The Mason City Globe-Gazette from Mason City, Iowa on March 3, 1944 · Page 4
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March 3, 1944

The Mason City Globe-Gazette from Mason City, Iowa · Page 4

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Mason City, Iowa
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Friday, March 3, 1944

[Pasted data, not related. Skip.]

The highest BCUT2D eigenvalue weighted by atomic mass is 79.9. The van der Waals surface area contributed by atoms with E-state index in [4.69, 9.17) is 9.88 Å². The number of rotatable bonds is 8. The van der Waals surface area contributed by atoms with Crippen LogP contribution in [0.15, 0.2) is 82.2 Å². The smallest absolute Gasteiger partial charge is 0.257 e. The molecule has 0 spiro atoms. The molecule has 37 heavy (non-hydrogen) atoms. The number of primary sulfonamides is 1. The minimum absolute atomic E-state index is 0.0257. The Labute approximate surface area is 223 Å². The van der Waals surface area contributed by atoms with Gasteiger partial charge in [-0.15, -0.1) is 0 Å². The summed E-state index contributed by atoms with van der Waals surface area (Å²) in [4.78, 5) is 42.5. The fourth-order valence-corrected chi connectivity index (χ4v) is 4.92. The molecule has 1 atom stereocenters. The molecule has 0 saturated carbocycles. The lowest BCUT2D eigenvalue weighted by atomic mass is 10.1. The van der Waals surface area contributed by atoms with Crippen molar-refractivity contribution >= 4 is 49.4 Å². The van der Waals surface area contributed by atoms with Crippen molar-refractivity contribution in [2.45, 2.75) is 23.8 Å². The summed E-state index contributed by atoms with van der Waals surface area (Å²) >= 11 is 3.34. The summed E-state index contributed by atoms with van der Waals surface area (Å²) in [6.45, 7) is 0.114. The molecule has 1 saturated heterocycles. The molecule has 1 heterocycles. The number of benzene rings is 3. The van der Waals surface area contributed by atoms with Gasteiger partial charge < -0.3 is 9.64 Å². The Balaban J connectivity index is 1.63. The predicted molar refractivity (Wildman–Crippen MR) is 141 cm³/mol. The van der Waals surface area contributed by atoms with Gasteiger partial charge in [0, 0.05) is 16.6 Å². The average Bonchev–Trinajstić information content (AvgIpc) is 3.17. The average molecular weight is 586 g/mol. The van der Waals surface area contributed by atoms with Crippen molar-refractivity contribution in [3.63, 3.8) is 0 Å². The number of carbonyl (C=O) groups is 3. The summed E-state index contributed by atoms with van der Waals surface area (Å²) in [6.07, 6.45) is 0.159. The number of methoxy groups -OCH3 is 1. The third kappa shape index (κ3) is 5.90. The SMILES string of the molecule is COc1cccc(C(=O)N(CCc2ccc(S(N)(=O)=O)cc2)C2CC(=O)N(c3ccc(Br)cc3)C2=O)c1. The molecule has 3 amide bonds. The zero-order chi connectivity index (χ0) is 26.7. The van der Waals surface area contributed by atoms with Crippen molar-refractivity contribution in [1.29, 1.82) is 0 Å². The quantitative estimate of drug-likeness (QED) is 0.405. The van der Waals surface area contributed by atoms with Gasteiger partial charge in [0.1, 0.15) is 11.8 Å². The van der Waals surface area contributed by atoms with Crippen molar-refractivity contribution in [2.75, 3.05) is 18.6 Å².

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' 4 Friday, March 3, 1M4 MASON CITY GLOBE-GAZETTE KIWANIANS HEAR TALK ON SWISS Swallow Shows Films ol His Native Land "Switzerland is one ol the few countries in the life of the European continent that still stands for true democracy," George W. Swallow, Dps Moines, told members of Kiwanis club at a noon luncheon · Thursday at the Hotel Hanford. "It covers 16,000 square miles, less than a 3rd the area of Iowa, and a large part of that is mountains or snow-covered. Yet Switzerland supports 4 million people speaking 4 different languages, and has the same charter that was written in 1291," said Mr. Swallow. Switzerland maintains its neutrality through its unique geographic and economic situation, according to Mr. Swallow. It has no raw material to speak of other than electric power and timber. It maintains its neutrality largely because it controls the 2 main railroads which connect Germany and Italy. "The Swiss can blow up the country's entire railroad system by pushing a button," said Mr. Swallow. "That is why she is not invaded. But Switzerland also has a good army, for every able bodied man in Switzerland is in the army until he is 38. Mobilization can be accomplished there in less than 24 hours." Mr. Swallow told of Switzerland's democratic form of government and of how the people of the country voted down 3 to l a pro- posal to change the const! t tion of the country in 1939 when t! is proposal was made under naz ence. Two reels of moving taken in Switzerland were by Mr. Swallow, with Jo houn of the Y. M. C. A influ- cturcs shown Cal- at the machine. He was introduced by W. J. Hughes, program ch W. M. Huffman presided at the meeting. Guests of the club were Russ Gray, Waterloo; H. E. Devine, Cedar Rapids; Lester Duke, Grinnell; and Ed Henntngsen, Dubuque. Legion Faces New Problems Due to War Providing jobs for the returning soldier and care for the disabled loom as huge problems in which the American Legion must play a prominent role, Legionnaires .were old at the recent commanders and adjutants meeting in Des Moines, according to the report of Adj. !arl Walters to the local post Thursday evening. All sen-ice organizations have pledged themselves to help boys :et jobs, conference speakers reported. A total of 1.300.0M have wen discharged from this war with almost as- many disabilities as from the 4,775,000 discharged from World War I. World war I veterans now are at the average age in the early fifties. The youngest'is past 40. Malaria is the largest problem for doctors in this war. Physicians have set up special schools fo several young doctors to make a study of this disease. Dec. 31, 1944, is the deadline fo veterans of World war I-for th Iowa bonus. Safety on the highways is af fected by the fact that the averag age of can on highways is now years, 25 per cent of them are 1 years or older. There are 30,000, ·40 ears on the highways now. Th number will be 60,000,000 by 1950 Brig. Gen. Hanford MacNide, was paid several tributes as th originator of the commanders an adjutants conference held eac -February at Des Moines. A total of 3,669 boys have a! tended Boys State since it wa organized in 1938. It will be hel at Grinnell again this year. Th state Legion convention will b HA VE YOU TRIED PUMPERNICKEL BREAD 15c 24 OZ. LOAF ON SALE AT YOUR GROCER FRI. SAT. FIRST -- Mrs. Dorothy McEIroy Vredenbnrgh of Vredenborgh, Ala., 27 year old national rice president of the Young Democratic clubs of America (above), is the new secretary of the Democratic national committee, the first woman ever to hold the post. (AP Wirephoto) held at Sioux City Aug. 20, 21, 22 and 23. Members of the Legion Scout troop were guests at the meeting and presented a demonstration of Scout work under the direction of Scoutmaster Henry DeWolfe. Dr. H. K. Jones presented a new troop flag to the troop. M. C. "Cap" HUFFMAN ADDS INSURANCE LINE To Supervise Missouri Company Through Iowa . W. M. Huffman, a resident of Mason City for 18 years and district manager for United Benefit Life Insurance Company and Mutual Benefit Health and Accident Association, has taken over the entire state agency for the Missouri Insurance company of. St. Louis, Mo., it was announced'Fri- day. \ Mr. Huffman will supervise and develop new business for the Missouri Insurance c o m p a n y through the entire state of Iowa. The Missouri Insurance company is an old line legal reserve life insurance company, established in 1907. and has a record of 37 years in the life insurance field. This company has an A+ rating by Alfred M. Best company, Inc., which states as follows: "The company has been managed in the interests of its policyholders and the results achieved are above average for the business. In our opinion it has considerable margins for contingencies. Upon The foregoing analysis of its present position we recommend this company." They write all forms of life insurance, including ordinary, 20 pay, endowment, juvenile, family group, intermediate, insured loan, mortgage cancellation, sub-standard and annuities. Mr. Huffman has been active in civic affairs of Mason City and is now president ot the local Ki- \vanis club, secretary of the I. O. O. F. Endowment Fund commit- British Flyers Had to Go Exactly 45 Feet Above Water By H. W. BLAKESLEE AT Science Editor New York--The British' planes which broke the Mohne and Eder dams in Germany had to learn to fly exactly 45 feet above the water, not 48 and not 44. That they did it was one of the incredible feats of this war. How is told by Wing Commander Guy P. Gibson, who led the Mohne squadron. He gives the details in the Sperryscope, the quarterly publication of the Sperry corporation. There' was no altimeter anywhere good enough to keep planes exactly 45 feet above the water. But the dams probably couldn't be broken unless the planes speeding at 250 miles an hour could keep within inches of 45 feet. Instead of trying to find a better altimeter, the British military engineers looked for a meter that would read 45 feet and no other altitude. ' They put a spot light in the nose of each plane and another at the tail. The pair of lights was converged so that the spots met at exactly 45 feet. · "We found it terribly hard," Commander Gibson said, "but we mastered the art and were all set." A spotlight on water is difficult to see under the best circumstances. The water the night of the attack at Mohne dam was dead calm, and black.-It was, however, marked by reflections of yellow, green and red flack. Lawson has been identified with this troop for 9 years and attended more than 400 of their meetings. Halph Lloyd Jones of the Red Cross chapter executive committee presented the cause of the war fund drive,, now taking place. Mr. Lawson asked that everyone cooperate in the waste paper drive. tee for the Odd Fellow Homes located here at Mason City, and is also secretary' and treasurer of the Mason City District Association of Life Underwriters. Mr. Huffman will maintain his headquarters at the same location, 34 2nd N. E. War's Effects on Iowa Junior Colleges Seen The 26 junior colleges in Iowa had a total enrollment of 2,318 in the fall semester of 1939 while this last semester there were only 13 junior colleges with less than a fifth the enrollment--440, to be exact. Mason City, which had the highest enrollment 5 years ago, according to the state department of public, instruction's report issued Thursday, had dropped to 3rd place last fall. Burlington junior college led this rear wiih an enrollment of 80. Ellsworth at Iowa Falls had 56 and Mason City 52, according to the report. Five years ago the Burling ton school had 213 students and was topped by Mason City which had 250 in the fall semester and 258 in the spring. Mason City's junior college has been the largest in Iowa except for 2 years when it was topped by Burlington. Largest local enrollment was 276 in 1941. There are 58 now. . Junior colleges not listed as having any students this year, bu with enrollments of 30 to 100 in 1939 were those at Webster City Sheldon, Washington, lied Oak Albia, Maquoketa, Chariton, Eagl Grove, Tipton, Clarinda, Independence, Bloomfield, Britt and Osce ola. Centerville reported 28 students this year, Boone, 46; Fort Dodge 31; Estherville, 29; Creston, 28 Marshalltown, 21; Muscatine, 20 Eikader, 18; Waukon, 16, and Em inetsburg, 15. SYRIAN YANKEE' BOOK OF WEEK Volume Proves to Be Popular With Youth Four copies of "Syrian Yankee" are circulating briskly from the Mason City public library and it. 5 the book chosen this week for he "Book-of-the-Week." It makes special appeal to youth. Virginia Vega wrote the review hosen by the committee as the est among some 20 sent in. "For a life story of a true American, this is it!" the review eads. "Bom in poverty, Salom Lizk rose, by his own courage nd perseverance, to become one f the best speakers on the American platform. The sim- licity of his story is in itself triking while 'the- unusual set- ing of his early life adds to the omance and color of the story." LIGHT WORK: Artist sketches how Mohne and Eder dams were bombed. Landlords Asked to Maintain Rents at March 1,1942, Level Designation ol the entire United States as' a defense area for rent control by the OPA administrator last October was called to the attention N of North Iowa residents Friday by the local war price and rationing board. All patriotic citizens were asked by the OPA office to maintain rents at the level of March 1,1942, and to keep services practically the same. The Mason City district is not one of those areas where the housing situation has become so critical that it has been thought necessary to apply specific rent regulations, it was emphasized. Since this is not an enforced rent control area, the OPA is depending upon landlords voluntarily to keep rents at the March 1, 1942, level. BUT War Savings Bonds and Stamps from your Globe-Gazette carrier boy. 2-POUND BOX PROCESSED CREAM CHEESE I Cj BUEHLER BROS 214 SO FED MARKET PHONE 916 NORTH IOWAS LARGEST M A R K E T FRESH DRESSED, LARGE Rousting CHICKENS.. Ib. FRESH GROUND PORK SAUSAGE... Ib. 20c LEAN, SLICED Mulberry BACON . 1 Point 17 Ib. GROUND Ib. 20c MILD LONGHORN FULL CREAM CHEESE , b J6c TENDER SIRLOIN, T-BONE Short Cut STEAKS... 30 ib. ALL LEAN Caiter Cats PORK Frenched Pork Cutlets Ib. Meaty, Lean Spare Ribs.. 195 34 CONVICT 10 VICHY OFFICIALS 1 st of French "Purge i Trials" Is Opened Alders, (fl)--A special military'' tribunal, bringing the first of the French "purge trials" to a conclusion, Friday convicted 10 Vichy concentration ' camp officials of murder and -brutality and , sentenced 4 of them to death. One of the 11 defendants, Col. Felicien Lupy, inspector general of Vichy prison camps in North Africa, was acquitted. The court, after hearing testimony for 2 weeks, returned verdicts of death against Sgt. Maj. Jean Baptiste Finidori and Lt. Xayier Santucci, Corsicans, Sgt. Maj. Raphael Dauphin, a Frenchman, and Otto Riepd, a German. Lt Col. Raymond Viciot and the Russian guard, Amfen Dormanov, were sentenced to life terms, 2 were given 20 years and 2 others were sentenced to 10 years. Th charges grew from the operation of a camp at Colomb- Bechar in southern Algeria where Vichy interned members of the French Foreign Legion following the armistice with Germany. Most of those interned were Austrian, Spanish, German and Polish antifascists who joined the legion in 1939 for the war against Germany. ; Brutalities, such as beating with crowbars, led to 8 deaths, it was charged. The verdicts represented a victory for Justice Commissioner Francois De Menthon, who has been insisting on observance of republican law in the trial of alleged Vichyites, and set a precedent for the trial of Pierre Pucheu, former Vichy minister of the interior, who is to face charges of treason in the same chamber beginning Saturday. Murray Indorses Red Cross War Fund, Urges Support Facing Greatest Task in Histoiy, Says C. I. 0. Chief Ib. Pork Veal Hearts 19 SMALL WIENERS LARGE END CUTS . . Ib. 28c I PORK CHOPS, Ib. 29c Fresh PIGS FEET, Ib.. 7c Tender Beef Pot Roast. Ib. Pork KNUCKLES, Ib.. 15c Tender Lego' Mutton 19 Ib. Mutton STEW, Ib. lOc Tender Mutton Roast. 15 Ib. S«9or Cured Slab Bacon.. Ib. 28c Meaty Neck Bones... Ib. 7c 4-Po.ndBo* SHcei BacoB 65 Sugar Cured Bacon Squares, Ib. 18c Meaty Spare Riblets.lb.10c BrookfieM CORN COUNTRY BUTTER 100% Pure Lard 17 Ib. Prominent Doctor Lauds Nurse's Aides The medical profession is eager for the enlistment ot trainees in the Red Cross Nurse's Aide program, according to Dr. Nathaniel \V. Faxon, director of the Massachusetts General hospital in Boston, as hospitals throughout our nation depend increasingly upon those volunteers to relieve the tremendous wartime burden on field of nursing, and medicine. "As war activities increase and a greater strain comes upon the professional element of the population," he said in a recent address to Nurses Aides, "shortage of Nurses will be more and more apparent, and it is only by supplementing their efforts \vith trained assistants that a proper program o£ professional care can be satisfactorily maintained." Upon Nurse's Aides, "trained in our very best hospitals and by competent leaders in the field ol nursing and medicine," Dr. Faxon said, rests- the great responsibility of public service. "I am confident that the medical profession is happy to give the Red Cross whatever help and encouragement it can in persuading young women with the proper requirements to enlist for training in this most valuable program," he said. Washington. D. C. --Urging "full and unqualified support" by CIO members of the 1944 American Hed Cross War Fund in March, CIO President Philip Murray emphasized Red Cross services to "our men and boys in uniform." The text of his appeal to all CIO national and international unions, local industrial unions, industrial union councils and regional directors, follows: "In this 4th year of war, the American Red Cross faces, the greatest task of its history--a task which is of definite personal interest to every one of us. March, 1944, will bring to the American people the appeal of the American Red Cross for $200,000,000 to carry on its program during the coming year. By far the greatest part of this program will be direct service to our men and boys in uniform. "Thousands upon thousands of members of the Congress of In-* dustrial Organizations are now serving in the armed forces of their country, facing possible death in the many theaters of this global war. Many others are prisoners of war. "To these men and their families who look to the Hed Cross for assistance in emergency, and as a link with home, the Congress of Industrial Organizations must pledge full and unqualified support of the campaign which will make possible continuation o£ the vital services of this great people's organization. *We--the members of the Congress of Industrial Organizations --most aid in assuring the presence of blood plasma, oh all battlefields; the maintenance of Red Cross clubs in all theaters of war; the recruiting of sufficient trained nurses for the Army and Navy; the services of Red Cross workers assigned to troops and hospitals; the assistance by chapters to servicemen's families; the supply of bandages and other medical needs requested from the Ret Cross by the armed forces, anc the war relief supplies so tragically needed in the many countries affected by this conflict. "Through organized support by all CIO locals and councils COUNTRY CLUB ELECTS Greene --Officers elected, in th Round Grove Golf and Countr club meeting include J. H. Peter son, president; W. C. Fuerst, vie president, and Mrs. Lyle Shultz secretary-treasurer. Directors ar M. B. Heckman, G. V. McDowell Henry Dralle, Lyle Shultz, Wai ter Detra, C. V. Willie, and Georg Blaker. The organization has pur chased $700 in war boncis. Mrs. Paul Schiesbnrj, 415 14t N. W., has returned home follow ing an operation at the Mercy hos pital. I ft: 1 ^Roy Pupils Win All Places in Declamatory Le EOT, Minn.--Le Roy pupils carried away all honors at the declamatory contest here. Students from Le Roy, Rose Creek and 3rand Meadow competed. The Le Soy winners were Jean Strom, Elaine Price, Marie Regan, Mary Regan and Russell Sorenson. They will compete at- the district contest at Pine Island. Try This New Amazing Cough Outellt All Other* in Canada en Merit Alone--Mad* in U-S-AJ The Klnp of all cough medicine* for, coughs or broncblal Irritations reault- insr from coWa in cola wintry Canada i* Buckleys CANAMOL, Mixture -- Fasti working, triple acting Buckley's Mix-; ture quickly loosens and raises phlegm lodged in the tubes--clears air pas*-; sages--soothes rasped raw tissues, ona or two sips and wor£t coughlnfl* apasxn- eases. You f-et results fast. You feel the effect of Buckley's Instantly. , Compounded from rare Canadian Plnef Balsam and other soothing healinc in-' gradients Buckley's CANAWOIj Mixture is different from anything- you ever tried. Get a. bottle of this greati Canadian cough medicine today at any good drug store -- satisfaction guaran-l teed or money back. PHILIP MURRAY hrough the CIO War Relief Committee, and through labor-management committees, we must do our utmost to see that the goal is met during the 1944 Red Cross War Fund campaign." WE OFFER FOR SALE 50 SHARES SIOUX "CITY GAS ELECTRIC 7% PREFERRED TO YIELD 6.10% NORTHWESTERN STATES PORTLAND CEMENT UNITED LIGHT RAILWAY PREFERRED BOUGHT -- SOLD -- QUOTED Prices and Information Furnished on Any Security M. WITTENSTEIN CO. DES MOINES 9. IOWA GOP GROUPS TO MEET Washington, (£")--The advisory Doard of the National Federation of Women's Republican clubs will meet here March 10-12 to outline specific plans for women's participation in this year's presidential campaign. Mrs. W. Glenn Suthers of Chicago is chairman of the board, which has a membership of 35. HOLD MEMORIAL Cresco--Memorial services for Edward R. Glass of Cresco, who was killed in action Nov. 27, 1943, in Italy, were held Monday, at the Assumption Catholic church, with a large attendance of sorrowing friends and relatives. He was a son o£ Mr. and Mrs. Ray Glass of Cresco. Business houses ot Cresco were closed during the hour of services in respect to the de- Darted. In the 18til century in France, every window was taxed. Warns of Fire Season Salem. Oregon, (U.R)--The February-March period is Oregon's most dangerous fire season because fern undergrowth is dead and highly inflammable, Judge Grant Murphy, Marion county Keep-Oregon-G r e e n 'chairman, said. "Last year 22,000 acres, much of it in valuable young forests, went up in smoke through carelessness in setting fern fires," he said. MEN! LAST CALL TO VISIT Our Schick Razor Clinic conducted by a representative of the manufacturer continues through SATURDAY Bring in your Schick Razor for free check-up and service. The new Hollow Ground head will be available at this clinic. Van Ness Co 20 E. State Phone 17 THE MISSOURI INSURANCE COMPANY of St. Louis, Missouri Home Office: Missouri Insurance Building Olive Vandewenter , ANNOUNCES the appointment of WILLIAM M. HUFFMAN of Mason City, Iowa, as Manager for the entire state of Iowa Life Endowment Juvenile Family Group Intermediate Insured Loan Mortgage Cancellation Sub Standard Inquiries solicited, particularly from returning members of the armed forces regarding contracts as general agents, district agents or agents. Write W. M. Huffman, Manager, 34--2nd St. N. E., Mason City, Iowa.